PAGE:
Creating a full ecosystem out there in the orchard is surely the way to go, and farmstead animals have a place in it for sure. We ran our chickens under trees for years, and it did seem to cut down on some pest pressures as well as adding free fertilizer. We did find it important to give them a large area or they would scratch out the soil near young tree roots. When we let them reign free on the property they would completely unearth the blueberries, so we began limiting their kingdom. In my tours as a consultant I have seen good sized trees upended by pigs, orchards killed outright by goats, and roots severed and crushed by cow hooves. I have also seen good results with animals as well, but be constantly on guard and give them plenty of space. In a homestead situation, animal rotations out there are an important part of the orcharding equation in our opinion.

Now, for those who are doing things on a commercial level need to be aware of the limits. Animals in the orchard are discouraged by the USDA in general, including certified organic farms. (Please note I am not siding with these regulatory bodies who generally miss the point of healthy systems). The USDA both advises exclusion of farm animals, and natural wildlife when possible. GAP regulations also exclude domestic animals like Rover (aside from service animals). Since live animals produce fresh manure, there are other limitations. Regulations are for 120 days to have elapsed from manure spreading and harvest.

Anyone who is the least bit health conscious is going to keep a good distance between the poo and the plate, and don’t need regulatory bodies telling them how. But, we need to keep wise. The ladder phenomenon for instance, in which a farmer steps in manure and walks up a ladder rung and then grabs those same rungs with his hands, is going to contaminate those apples sure enough. My opinion then is the animals get their turn well before, and then after harvest. Fruit should be cleaned if it hangs low where fecal dust could linger. Drops should be relegated to the hard cider bin or for cooking only.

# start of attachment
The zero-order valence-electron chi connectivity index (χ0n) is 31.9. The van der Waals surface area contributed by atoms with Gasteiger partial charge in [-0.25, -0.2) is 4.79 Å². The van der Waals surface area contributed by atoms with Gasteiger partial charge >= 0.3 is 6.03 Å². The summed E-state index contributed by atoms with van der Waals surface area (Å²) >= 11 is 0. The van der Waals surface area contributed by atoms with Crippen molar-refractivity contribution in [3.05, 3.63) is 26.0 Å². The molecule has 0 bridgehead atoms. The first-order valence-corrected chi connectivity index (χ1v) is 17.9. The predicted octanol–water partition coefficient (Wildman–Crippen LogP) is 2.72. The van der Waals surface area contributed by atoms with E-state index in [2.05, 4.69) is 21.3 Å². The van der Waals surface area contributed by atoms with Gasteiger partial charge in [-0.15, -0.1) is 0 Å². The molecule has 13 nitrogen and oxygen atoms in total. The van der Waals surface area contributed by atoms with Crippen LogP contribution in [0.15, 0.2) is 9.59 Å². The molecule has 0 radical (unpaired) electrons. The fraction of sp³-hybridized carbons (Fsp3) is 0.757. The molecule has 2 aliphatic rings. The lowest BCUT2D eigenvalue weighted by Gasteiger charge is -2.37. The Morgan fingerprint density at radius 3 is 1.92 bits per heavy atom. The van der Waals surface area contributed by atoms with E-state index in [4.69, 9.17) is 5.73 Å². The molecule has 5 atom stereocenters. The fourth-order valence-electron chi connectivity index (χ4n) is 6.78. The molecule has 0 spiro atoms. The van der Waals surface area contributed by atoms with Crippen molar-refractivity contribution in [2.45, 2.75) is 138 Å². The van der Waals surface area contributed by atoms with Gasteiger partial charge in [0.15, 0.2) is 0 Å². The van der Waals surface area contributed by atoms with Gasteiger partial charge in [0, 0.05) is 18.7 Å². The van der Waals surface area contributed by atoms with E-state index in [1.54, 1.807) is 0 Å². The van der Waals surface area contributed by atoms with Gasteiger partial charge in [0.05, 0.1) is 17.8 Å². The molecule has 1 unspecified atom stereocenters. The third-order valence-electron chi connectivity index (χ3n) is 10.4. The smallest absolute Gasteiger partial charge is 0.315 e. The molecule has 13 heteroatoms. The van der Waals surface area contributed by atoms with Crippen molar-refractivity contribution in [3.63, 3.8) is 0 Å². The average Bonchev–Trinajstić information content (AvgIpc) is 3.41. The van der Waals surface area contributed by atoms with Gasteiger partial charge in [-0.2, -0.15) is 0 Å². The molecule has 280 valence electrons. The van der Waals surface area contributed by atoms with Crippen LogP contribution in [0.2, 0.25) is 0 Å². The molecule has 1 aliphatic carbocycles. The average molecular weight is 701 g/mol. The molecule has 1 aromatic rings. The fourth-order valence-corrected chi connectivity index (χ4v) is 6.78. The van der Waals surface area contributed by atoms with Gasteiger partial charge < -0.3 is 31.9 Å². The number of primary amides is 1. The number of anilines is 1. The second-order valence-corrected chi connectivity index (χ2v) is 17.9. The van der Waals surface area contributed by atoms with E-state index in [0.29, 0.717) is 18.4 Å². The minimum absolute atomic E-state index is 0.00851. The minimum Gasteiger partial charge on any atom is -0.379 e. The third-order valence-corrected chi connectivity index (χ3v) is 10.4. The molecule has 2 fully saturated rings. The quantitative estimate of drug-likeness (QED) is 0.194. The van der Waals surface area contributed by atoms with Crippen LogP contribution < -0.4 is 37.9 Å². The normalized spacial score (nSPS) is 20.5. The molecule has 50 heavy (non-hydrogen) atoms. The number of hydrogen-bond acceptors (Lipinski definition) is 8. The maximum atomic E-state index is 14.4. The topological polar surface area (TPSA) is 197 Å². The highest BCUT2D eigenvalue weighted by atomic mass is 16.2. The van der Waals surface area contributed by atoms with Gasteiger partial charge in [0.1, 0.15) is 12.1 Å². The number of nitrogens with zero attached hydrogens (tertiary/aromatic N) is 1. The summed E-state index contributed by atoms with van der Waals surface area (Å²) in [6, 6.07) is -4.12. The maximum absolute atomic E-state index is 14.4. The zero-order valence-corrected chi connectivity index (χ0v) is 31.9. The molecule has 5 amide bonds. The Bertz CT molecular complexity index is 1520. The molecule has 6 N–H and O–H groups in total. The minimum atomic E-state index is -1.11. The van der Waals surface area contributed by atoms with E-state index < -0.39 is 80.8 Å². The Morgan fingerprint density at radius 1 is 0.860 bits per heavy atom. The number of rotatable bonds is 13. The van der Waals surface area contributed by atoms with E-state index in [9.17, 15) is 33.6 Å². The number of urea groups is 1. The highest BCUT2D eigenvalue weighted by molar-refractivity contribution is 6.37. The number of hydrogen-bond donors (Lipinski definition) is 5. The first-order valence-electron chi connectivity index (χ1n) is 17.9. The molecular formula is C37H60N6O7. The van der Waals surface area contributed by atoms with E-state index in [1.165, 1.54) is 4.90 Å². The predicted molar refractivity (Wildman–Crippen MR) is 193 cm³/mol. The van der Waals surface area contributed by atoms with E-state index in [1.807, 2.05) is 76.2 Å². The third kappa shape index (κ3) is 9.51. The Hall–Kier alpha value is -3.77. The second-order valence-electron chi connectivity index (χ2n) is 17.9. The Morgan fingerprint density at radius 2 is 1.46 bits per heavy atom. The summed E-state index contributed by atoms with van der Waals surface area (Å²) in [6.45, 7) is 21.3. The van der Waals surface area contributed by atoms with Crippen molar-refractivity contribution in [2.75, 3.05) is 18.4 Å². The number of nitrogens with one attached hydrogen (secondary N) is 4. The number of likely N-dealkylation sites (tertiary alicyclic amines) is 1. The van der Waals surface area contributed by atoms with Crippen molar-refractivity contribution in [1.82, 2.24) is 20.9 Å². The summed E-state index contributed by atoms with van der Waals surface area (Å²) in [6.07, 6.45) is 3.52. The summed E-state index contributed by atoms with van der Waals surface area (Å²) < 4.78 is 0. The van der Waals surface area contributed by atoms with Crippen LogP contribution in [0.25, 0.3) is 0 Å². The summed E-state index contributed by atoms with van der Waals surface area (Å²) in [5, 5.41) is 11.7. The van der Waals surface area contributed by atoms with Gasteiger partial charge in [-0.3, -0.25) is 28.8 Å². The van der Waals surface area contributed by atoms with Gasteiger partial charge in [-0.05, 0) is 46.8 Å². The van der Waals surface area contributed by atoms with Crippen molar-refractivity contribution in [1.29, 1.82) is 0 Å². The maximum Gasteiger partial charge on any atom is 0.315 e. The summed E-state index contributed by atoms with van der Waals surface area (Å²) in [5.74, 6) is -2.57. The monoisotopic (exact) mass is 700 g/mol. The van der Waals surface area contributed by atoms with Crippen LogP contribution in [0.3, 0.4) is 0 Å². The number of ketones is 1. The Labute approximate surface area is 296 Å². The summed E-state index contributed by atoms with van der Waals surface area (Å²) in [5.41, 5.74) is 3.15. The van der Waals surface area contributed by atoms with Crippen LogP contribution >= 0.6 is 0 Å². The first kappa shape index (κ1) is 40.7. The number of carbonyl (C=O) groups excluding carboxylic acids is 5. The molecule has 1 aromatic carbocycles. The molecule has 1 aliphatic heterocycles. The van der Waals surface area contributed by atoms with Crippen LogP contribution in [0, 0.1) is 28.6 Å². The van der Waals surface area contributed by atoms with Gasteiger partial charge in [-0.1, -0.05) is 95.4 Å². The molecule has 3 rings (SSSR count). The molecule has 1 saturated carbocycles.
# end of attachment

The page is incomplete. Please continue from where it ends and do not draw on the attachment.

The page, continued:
Re: poultry in the orchard
February 19, 2013 07:02AM
Todd, it is a good point you make about the manure issue.
We run poultry in the orchard all year at a very low stocking rate, and avoid contamination of the fruit by placing the 400kg fruit bin on a pallet so no manure can contact the base of the bin, so manure doesn't end up in the water dump when the apples are floated out. We don't pick up any fruit from the ground, and we don't use ladders as we are reasonably tall and our trees are reasonably low.
Re: poultry in the orchard
July 24, 2016 07:57AM
Has anyone out there tried Muscovy ducks to control grass in their orchard?
We recently got a few to try, as we think they may be "the answer". Apparently they eat lots of grass, don't scratch up the mulch like chooks do (we're using Australorps), and they can't reach as high as geese (who love apple blossom, small green apples and ripe apples). We have a Maremma with them to keep foxes away, and so far so good.

Kalangadoo Orchard
On the “other side” in South Australia
Re: poultry in the orchard
July 22, 2017 03:22PM
Any recommendations on encouraging ducks to forage? I have a muscovy duck and drake and their 9 two-month old ducklings in my citrus orchard. I've been free feeding them since the ducklings were growing, but now in thinking I may need to start portioning out their food cause they are pretty lazy and love their expensive feed! Any tips?